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Round and round in circles

Stop chasing your tails and start working together

Picture the scene - one of your company's clinical study teams is having a meeting to discuss the results of a product in phase III clinical trials. Things have gone well. The product has shown good safety, tolerability and efficacy. The investigators have been real champions and the communication agency supporting patient recruitment and retention has done the job.

Everyone knows the cost implications of having a trial delay ($800k to several million dollars a day in lost potential sales according to a McKinsey report), but the study recruited ahead of schedule and retained over the target number of patients.

Down the corridor, the marketing team are also having a meeting. The positive results from the product trial have got them excited - they have just hired med ed and PR agencies to help start preparing the market place.

Later, they write up their minutes (see table, right - click on image for larger view). Is there a potential for reinventing the wheel? What is the cost of ineffective communications?

The multifaceted approach
The pharmaceutical industry tends, like many industries, to work in silos. The trend is moving towards the creation of more cross-functional teams and early pipeline opportunity maximization. How much more effective would the end result be if clinical and commercial groups worked in synchrony?

Clinical colleagues have already undertaken the ground-work, so why reinvent the wheel? Clinical study investigators are future KOLs. Likewise, testing potential key messages can be done at a much earlier stage benefiting from investigators feedback. Publication planning, looking for opportunities and working with authors is a key part of the med ed agency role and this is being undertaken and planned sooner and sooner. Brand and market positioning and shaping is no longer left to the year before launch, but how often are marketing routinely seeking the views of the healthcare professionals who have handled and used the product at an early stage? Whilst the standard advisory board can work well, a series of in-depth focus groups throughout the clinical development period, as the product data comes to life, can add so much more.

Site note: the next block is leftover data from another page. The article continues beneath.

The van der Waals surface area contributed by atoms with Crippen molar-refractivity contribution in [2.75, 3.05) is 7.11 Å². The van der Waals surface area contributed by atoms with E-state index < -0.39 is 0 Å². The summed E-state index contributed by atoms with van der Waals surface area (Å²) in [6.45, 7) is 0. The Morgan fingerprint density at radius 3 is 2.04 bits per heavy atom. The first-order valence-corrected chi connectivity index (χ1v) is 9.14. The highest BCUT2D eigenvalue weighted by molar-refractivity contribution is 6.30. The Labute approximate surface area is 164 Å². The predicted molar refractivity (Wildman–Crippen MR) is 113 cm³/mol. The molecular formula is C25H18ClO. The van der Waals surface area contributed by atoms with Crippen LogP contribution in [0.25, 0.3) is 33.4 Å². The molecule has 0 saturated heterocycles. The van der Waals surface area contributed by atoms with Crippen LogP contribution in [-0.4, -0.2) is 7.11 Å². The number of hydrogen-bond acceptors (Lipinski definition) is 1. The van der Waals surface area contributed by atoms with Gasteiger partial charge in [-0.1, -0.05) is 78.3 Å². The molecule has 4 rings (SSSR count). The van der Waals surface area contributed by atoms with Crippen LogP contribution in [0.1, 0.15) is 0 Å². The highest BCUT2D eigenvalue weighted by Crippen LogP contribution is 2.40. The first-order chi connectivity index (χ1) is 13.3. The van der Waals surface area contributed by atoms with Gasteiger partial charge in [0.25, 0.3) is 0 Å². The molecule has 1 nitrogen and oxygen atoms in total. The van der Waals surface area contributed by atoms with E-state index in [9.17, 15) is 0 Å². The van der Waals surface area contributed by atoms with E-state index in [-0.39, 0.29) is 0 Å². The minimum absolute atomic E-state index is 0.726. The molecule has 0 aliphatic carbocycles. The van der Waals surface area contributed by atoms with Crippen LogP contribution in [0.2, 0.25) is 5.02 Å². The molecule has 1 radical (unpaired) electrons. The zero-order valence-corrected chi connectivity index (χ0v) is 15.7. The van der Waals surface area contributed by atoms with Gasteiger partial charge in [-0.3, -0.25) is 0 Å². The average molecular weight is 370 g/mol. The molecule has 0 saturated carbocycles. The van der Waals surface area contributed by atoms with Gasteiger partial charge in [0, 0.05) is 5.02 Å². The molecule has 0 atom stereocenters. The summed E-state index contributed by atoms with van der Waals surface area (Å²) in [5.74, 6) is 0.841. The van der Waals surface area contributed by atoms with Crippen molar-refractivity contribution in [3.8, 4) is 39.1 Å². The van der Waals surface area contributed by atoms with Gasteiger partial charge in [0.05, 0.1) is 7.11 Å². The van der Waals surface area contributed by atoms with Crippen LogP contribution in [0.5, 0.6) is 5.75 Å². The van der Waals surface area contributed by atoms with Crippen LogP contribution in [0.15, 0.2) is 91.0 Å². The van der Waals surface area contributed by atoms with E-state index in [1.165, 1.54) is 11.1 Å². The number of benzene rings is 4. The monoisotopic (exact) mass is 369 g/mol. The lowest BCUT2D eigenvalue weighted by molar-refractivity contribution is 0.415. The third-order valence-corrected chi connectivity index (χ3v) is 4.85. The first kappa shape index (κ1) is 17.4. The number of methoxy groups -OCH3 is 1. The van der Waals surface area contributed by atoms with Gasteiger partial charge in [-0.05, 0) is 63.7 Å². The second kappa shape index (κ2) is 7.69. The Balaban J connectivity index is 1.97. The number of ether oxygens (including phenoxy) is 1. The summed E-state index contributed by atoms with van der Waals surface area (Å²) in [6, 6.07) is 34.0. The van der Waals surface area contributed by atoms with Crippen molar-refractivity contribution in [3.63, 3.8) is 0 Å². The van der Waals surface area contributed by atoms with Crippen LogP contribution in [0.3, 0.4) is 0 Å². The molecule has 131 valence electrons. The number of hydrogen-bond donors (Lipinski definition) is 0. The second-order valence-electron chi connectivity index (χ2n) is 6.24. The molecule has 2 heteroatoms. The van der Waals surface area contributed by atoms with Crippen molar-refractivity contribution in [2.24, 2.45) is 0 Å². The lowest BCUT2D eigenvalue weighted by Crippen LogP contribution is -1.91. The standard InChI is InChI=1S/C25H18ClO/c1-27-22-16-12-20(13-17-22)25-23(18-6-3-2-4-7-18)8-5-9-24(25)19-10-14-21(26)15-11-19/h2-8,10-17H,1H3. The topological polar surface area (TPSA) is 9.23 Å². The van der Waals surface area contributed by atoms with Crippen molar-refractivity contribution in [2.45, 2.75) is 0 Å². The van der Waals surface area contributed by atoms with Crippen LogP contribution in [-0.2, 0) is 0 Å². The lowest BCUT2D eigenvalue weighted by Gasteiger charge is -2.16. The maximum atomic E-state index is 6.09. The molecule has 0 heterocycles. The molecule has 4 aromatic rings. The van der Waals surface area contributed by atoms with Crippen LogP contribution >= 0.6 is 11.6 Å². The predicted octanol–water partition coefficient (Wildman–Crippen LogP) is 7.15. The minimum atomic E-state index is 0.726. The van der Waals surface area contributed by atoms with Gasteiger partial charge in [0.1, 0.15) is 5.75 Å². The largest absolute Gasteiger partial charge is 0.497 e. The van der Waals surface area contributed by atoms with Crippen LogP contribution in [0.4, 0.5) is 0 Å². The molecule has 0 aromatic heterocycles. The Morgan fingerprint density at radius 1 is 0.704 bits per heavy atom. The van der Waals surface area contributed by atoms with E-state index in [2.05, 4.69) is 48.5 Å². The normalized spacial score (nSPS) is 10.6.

Is there a new way of approaching an old problem?
There are already various activities that could be used as an opportunity to get everyone `singing from the same song sheet', eg, phase III clinical studies have international investigator meetings. These meetings review the known data, previous results, aims and objectives and communication strategies. The cost of a member of the marketing team attending one of these meetings may be minimal compared to the cost of them researching all this information themselves or receiving it second hand.

Communication with agencies
Communication agencies can work together effectively. Key messages and effective use of skills can be shared, eg, a marketing department for a device runs an effective post-launch physician advertising campaign. Further down the line, they decide to write a patient leaflet to provide awareness information and device instructions. They ask their PR agency to write and produce this leaflet. But, the company's clinical trial study team have already been working with a clinical trial recruitment and a retention agency that has already produced patient information leaflets that have undergone both internal and ethics committee approval and used with patients in the study across multiple countries, cultures and languages. Likewise, the clinical trial department wish to run a multinational disease awareness campaign in markets where they have sites recruiting for a study in that therapy area. A PR agency would probably be best placed to run this campaign and may already be working with the marketers.